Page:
We attempted kindergarten, newly medicated on Quillivant. For the rest of my life I will feel guilty for the two weeks I dutifully masked my neurologically impaired, suffering five-year-old, as per the diktats of the Los Angeles United School District (LAUSD). But my husband and I were still clinging to the belief—ridiculous in retrospect—that Leo just had a speech delay, severe ADHD, and possibly ASD.

Kindergarten was an unmitigated disaster. Leo didn’t make it through the first day. He cried, acted erratic, peed his pants, and had to be picked up. The incontinence problem was just one more new symptom to add to the pile. Leo had been potty-trained for years, but suddenly he had forgotten how to use the toilet. We had to put him in pull-ups again.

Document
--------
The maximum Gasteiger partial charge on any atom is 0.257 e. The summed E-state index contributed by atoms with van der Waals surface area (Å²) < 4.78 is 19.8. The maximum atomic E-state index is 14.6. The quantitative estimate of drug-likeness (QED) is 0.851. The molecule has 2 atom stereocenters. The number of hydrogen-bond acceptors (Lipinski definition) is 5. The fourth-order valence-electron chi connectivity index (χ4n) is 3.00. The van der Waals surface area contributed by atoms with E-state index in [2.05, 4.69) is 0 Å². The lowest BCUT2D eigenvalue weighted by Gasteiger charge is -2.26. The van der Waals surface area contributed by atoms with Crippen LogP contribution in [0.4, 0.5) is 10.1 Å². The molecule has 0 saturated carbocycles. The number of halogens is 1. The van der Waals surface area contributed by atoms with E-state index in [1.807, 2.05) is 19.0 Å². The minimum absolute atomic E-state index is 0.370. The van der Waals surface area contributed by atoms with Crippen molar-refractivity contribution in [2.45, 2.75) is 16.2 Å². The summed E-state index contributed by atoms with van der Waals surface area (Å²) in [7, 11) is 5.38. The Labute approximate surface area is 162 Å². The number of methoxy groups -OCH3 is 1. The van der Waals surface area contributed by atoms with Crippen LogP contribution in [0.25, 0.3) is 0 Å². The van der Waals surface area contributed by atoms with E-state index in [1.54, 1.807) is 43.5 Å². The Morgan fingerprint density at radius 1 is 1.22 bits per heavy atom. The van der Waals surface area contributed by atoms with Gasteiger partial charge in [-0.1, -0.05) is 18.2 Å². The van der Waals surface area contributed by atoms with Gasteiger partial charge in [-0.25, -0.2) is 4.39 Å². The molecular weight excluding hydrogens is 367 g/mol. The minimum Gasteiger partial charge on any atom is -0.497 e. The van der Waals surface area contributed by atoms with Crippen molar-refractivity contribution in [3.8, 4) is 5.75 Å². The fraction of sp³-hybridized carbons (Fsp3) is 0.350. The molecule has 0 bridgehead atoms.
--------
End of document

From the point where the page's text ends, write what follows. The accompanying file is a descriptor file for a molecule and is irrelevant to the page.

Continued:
During Leo’s brief time in kindergarten, his teacher and other school staff did their utmost to stream him into Special Education. Scheduled meetings for testing with the Special Ed teacher were cancelled or delayed at the last minute; Leo was absent because of emergency appointments with his pediatrician.

His teachers and the school nurse were less concerned about Leo’s medical issues, and more concerned that he would not keep his mask on. It was their fixation: almost every communication I had with them was focussed on masking. Masks were (and currently are) mandatory, indoors and outdoors, for all LAUSD students, from kindergarten to 12th Grade. Leo chewed and drooled on every mask, destroying them within minutes. He went through multiple masks a day, and his teacher informed me that when he made tentative attempts to approach other children (by now he was a social pariah), mask hanging low, she steered him away from them for ostensible health and safety reasons. I was aghast at her casual cruelty, but too busy trying to get to the bottom of Leo’s difficulties to put energy into fighting the mask battle just yet.